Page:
§ a214 Apophoran (removal): For 'take away and make a space between:' Isaios in Against the Orgeones, in which he says thus, "if in fact they determined with these removals of boundary stones that the land is another's." .
§ a215 Apopsephisontai: for 'they condemn him to not be a citizen': Deinarchos in Against Archestratos. And Demosthenes calls the act 'apopsephisis' (disfranchisement) in the appeal Against Euboulides.
§ a216 Aprobouleuton: a decree that is not first brought to the Council but is introduced directly to the people. In Against Androtion a law is mentioned that shows this.
§ a218 Aprostasiou (lack of prostates): a type of action against metics who do not have a prostates. For each used to select for himself someone from among the citizens to serve as prostates concerning all private and public matters. Hypereides in the second speech Against Aristagora for aprostasiou.
§ a219 Aproton: Deinarchos in Against Pytheas: "when the orators jumped like aprotoi into the port." Perhaps a scribal error, and one must write "like pirates." And in some (copies) it has been written "like parnopes." But parnopes are a type of locust.
§ a221 Argas: Aischines On Restitution. It is more plausible to say that Dorians, particularly Argives, used to call a snake "argas", as Achaios does in Adrastos. But Timachidas the Rhodian says that a snake was not called "argas" in their tongue, but that it was a kind of snake. It is likely, then, that Demosthenes was called a snake on account of his savagery since he sued his guardians over their guardianship. The same man also likens these sorts of people to snakes in Against Aristogeiton. In the Attic authors, however, it had been written as "harpax." But some say that "argas" used to be an epithet for a snake.
§ a223 Argyriotheke (money chest): Deinarchos in Against Proxenos for damages. There were two kinds of grammateidia which the Athenians used, some for writing something in them only, others also for depositing money, which they also used to call chests, and the others also (they used to call) diptychs.
§ a224 Arguritis ge kai chrysitis: land which yields gold and silver when worked.
§ a227 Argyroupous diphros (silver-footed stool): the one belonging to Xerxes, which was called 'prisoner,' upon which he sat and observed the naval battle. This was set up in the Parthenon of Athena.
§ a230 Ardettos: Lysias in Against Elpine. A place at Athens above the Panathenaic stadium, by the deme of Agryle Hypenerthen. In this (place), they say, all Athenians used to swear publicly the heliastic oath. It was named after the ancient hero Ardettos, who first administered the oath to the Athenians. Theophrastos in his books On Laws shows that this custom had been dissolved.
§ a232 Arthmios: Proper name, a slave of a certain king.
§ a233 Aristeus: This is also a proper name.
§ a234 Aristylla: She was a sister of Aristogeiton.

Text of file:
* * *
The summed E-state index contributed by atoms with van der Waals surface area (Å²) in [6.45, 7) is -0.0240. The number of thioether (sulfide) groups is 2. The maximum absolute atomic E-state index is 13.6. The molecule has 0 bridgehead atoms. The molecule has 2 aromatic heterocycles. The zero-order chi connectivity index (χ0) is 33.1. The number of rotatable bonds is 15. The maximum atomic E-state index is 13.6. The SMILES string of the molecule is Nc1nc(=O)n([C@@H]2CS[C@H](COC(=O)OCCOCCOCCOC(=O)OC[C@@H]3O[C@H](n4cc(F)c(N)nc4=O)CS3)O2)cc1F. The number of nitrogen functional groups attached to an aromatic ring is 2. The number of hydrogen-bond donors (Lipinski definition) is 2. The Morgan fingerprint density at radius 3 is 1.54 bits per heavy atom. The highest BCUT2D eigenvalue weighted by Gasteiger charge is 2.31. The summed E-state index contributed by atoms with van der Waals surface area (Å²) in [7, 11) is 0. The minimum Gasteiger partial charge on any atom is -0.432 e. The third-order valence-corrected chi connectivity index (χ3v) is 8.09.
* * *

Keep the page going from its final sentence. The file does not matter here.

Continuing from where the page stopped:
§ a235 Aristion: Hypereides, Against Demosthenes. This man is a Samian or a Plataian, as Diyllos says, and, from the age of a young man, a companion of Demosthenes, and he was sent by him to Hephaistion for sake of reconciliation, as Marsyas says in book five of On Alexander.
§ a236 Arkteusai (to be a bear): Lysias in For Phrynichos' Daughter, if it is genuine; the consecration of girls, before marriage, to Artemis Mounychia or Brauronia. Things that point toward the preceding have been said by others and by Krateros in the Psephismata (Decrees). That maidens who play bear are called 'arktoi' (bears), Euripides, in Hypsipyle, and Aristophanes, in the Lemnian Women and Lysistrata, (show).
§ a238 Arkyoros (netwatcher): Lykourgos in the impeachment against Menesaichmos. The one keeping watch on the nets, that is, the cords. All the cords related to hunting are 'nets' (arkys). Xenophon in On Hunting, Kratinos in Thracian Women.
§ a240 Arrephorein: Deinarchos, Against Pytheas. Four arrephoroi used to be elected, according to good birth, and two were selected who began weaving the peplos and the other things concerning it. And they used to wear white clothing. And if they put on gold things, these became sacred.
§ a241 Artemisia: Demosthenes on the Freedom of the Rhodians. There were two of these women, Carian by descent and both queens. The first was in the Persian Wars, and was the daughter of Lygdamis, whom Herodotus also mentions. The younger one, whom Demosthenes mentions, was the daughter of Hekatomnos and the wife and sister of Mausolos, whom Theopompos says died having been taken by a wasting sickness owing to grief for her dead brother and husband Mausolos.
§ a245 Archaios (archaically): Isokrates in the Panegyrikos: "to relate ancient matters in a newfangled way and to speak about recent events archaically." Some say that it means 'in an old-fashioned way,' that is, to use rather old-fashioned words. Ephoros in the first book of Histories explained in a way. He says that recent authors talk about ancient events in detail. "For where it concerns events that have happened in our time," he says, "we consider those who speak most accurately most trustworthy, but where it concerns ancient affairs we think those who discourse this way most unworthy of trust, because we suspect that it is likely that neither all of the events nor the majority of the speeches are remembered to so great an extent." Demosthenes in the Philippics says "they were so old-fashioned, or rather civic-minded" for 'simple'.
§ a246 Arche andra deiknusi (office reveals a man): Demosthenes in Rhetorical Preludes. Sophokles then, in the elegiacs, says that this is a saying of Solon, and Theophrastos, in On Proverbs, and Aristotle (say that it is a saying) of Bias.